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Beschreibung eines musikalischen Zeitmessers - [BUERJA, Abel] - 1790. 
One folding engraved plate. 23 pp. Small 8vo, cont. speckled boards (upper outer corner of each cover rounded). Berlin: Petit & SchÃ¶ne, 1790. First edition of this extremely rare and early work on the metronome; OCLC does not locate a copy in the U.S. BÃ¼rja (1752-1816), professor of mathematics at the Berlin Military Academy and a member of the Royal Academy of Sciences at Berlin, wrote many books on mathematics, hydraulics, and scientific instruments. He was the first to call into question the rigor of Lagrange's exposition of the calculus. This is an early and noteworthy book on the metronome of the author's own invention. The development of a reliable instrument to denote the speed at which a musical composition is to be performed took several centuries to be realized. Galileo left a scheme for a pendulum time-marker in his papers and in the 17th and 18th centuries many scientists, instrument makers, and musicians including Thomas Mace, Etienne LouliÃ©, Joseph Sauveur, and John Harrison all developed pendulums to measure musical time. The present work describes BÃ¼rja's experiments with a weighted pendulum of variable length which is depicted on the folding engraved plate. The metronome was only perfected in the beginning of the 19th century by Maelzel and Winkel. Beethoven was the first important composer to employ the instrument. Fine copy. ? Cajori, A History of Mathematics, pp. 155 & 258. MMG, Vol. IX, p. 234. New Grove, Vol. 12, pp. 222-23.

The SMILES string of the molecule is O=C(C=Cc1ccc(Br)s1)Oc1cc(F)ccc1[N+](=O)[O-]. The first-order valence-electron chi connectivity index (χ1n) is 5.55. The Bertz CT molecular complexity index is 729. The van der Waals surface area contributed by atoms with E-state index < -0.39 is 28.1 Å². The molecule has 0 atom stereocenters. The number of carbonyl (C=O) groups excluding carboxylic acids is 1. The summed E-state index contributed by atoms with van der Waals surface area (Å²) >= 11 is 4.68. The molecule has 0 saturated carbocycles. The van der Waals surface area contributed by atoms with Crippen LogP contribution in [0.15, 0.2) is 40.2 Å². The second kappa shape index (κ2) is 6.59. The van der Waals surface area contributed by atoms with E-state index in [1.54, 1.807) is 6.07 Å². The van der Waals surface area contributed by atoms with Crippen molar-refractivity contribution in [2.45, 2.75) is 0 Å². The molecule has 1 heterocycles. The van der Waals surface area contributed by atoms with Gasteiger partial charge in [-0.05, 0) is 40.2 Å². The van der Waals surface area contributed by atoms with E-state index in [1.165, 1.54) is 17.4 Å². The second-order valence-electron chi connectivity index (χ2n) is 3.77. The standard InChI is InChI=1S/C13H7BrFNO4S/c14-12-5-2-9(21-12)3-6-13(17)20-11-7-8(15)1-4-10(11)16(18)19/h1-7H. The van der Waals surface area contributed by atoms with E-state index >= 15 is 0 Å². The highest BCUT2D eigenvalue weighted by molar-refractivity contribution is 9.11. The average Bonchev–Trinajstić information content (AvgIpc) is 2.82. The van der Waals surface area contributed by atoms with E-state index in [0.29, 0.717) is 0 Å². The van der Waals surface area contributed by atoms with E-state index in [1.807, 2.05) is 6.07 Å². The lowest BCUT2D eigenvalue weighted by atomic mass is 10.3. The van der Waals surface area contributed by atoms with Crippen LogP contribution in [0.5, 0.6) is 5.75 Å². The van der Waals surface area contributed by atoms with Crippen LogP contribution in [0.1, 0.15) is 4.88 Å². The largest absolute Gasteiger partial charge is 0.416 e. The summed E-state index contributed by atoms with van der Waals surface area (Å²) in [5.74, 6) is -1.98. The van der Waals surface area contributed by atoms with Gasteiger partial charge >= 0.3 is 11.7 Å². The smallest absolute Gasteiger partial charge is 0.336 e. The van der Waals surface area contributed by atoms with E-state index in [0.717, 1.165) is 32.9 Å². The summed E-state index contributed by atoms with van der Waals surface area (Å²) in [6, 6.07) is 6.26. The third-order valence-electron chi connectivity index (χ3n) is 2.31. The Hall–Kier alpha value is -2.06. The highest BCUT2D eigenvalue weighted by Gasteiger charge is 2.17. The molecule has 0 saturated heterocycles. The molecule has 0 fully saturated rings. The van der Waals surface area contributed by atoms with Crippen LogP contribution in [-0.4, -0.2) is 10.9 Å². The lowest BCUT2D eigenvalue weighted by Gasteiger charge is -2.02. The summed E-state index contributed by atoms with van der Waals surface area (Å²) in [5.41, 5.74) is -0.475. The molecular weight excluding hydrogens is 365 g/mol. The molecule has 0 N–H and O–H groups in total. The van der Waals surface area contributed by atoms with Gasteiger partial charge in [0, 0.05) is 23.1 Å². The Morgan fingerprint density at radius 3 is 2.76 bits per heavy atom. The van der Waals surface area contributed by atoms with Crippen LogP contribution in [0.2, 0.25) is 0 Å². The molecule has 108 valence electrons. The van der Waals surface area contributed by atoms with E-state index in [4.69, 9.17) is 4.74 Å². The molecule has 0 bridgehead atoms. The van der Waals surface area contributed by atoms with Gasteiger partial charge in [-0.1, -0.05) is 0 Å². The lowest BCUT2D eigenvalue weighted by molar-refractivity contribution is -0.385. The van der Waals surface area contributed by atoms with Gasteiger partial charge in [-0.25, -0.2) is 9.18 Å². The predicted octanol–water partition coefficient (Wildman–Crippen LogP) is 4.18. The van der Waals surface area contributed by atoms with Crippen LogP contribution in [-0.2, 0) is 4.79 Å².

[Bookseller: Jonathan A. Hill, Bookseller, Inc.]
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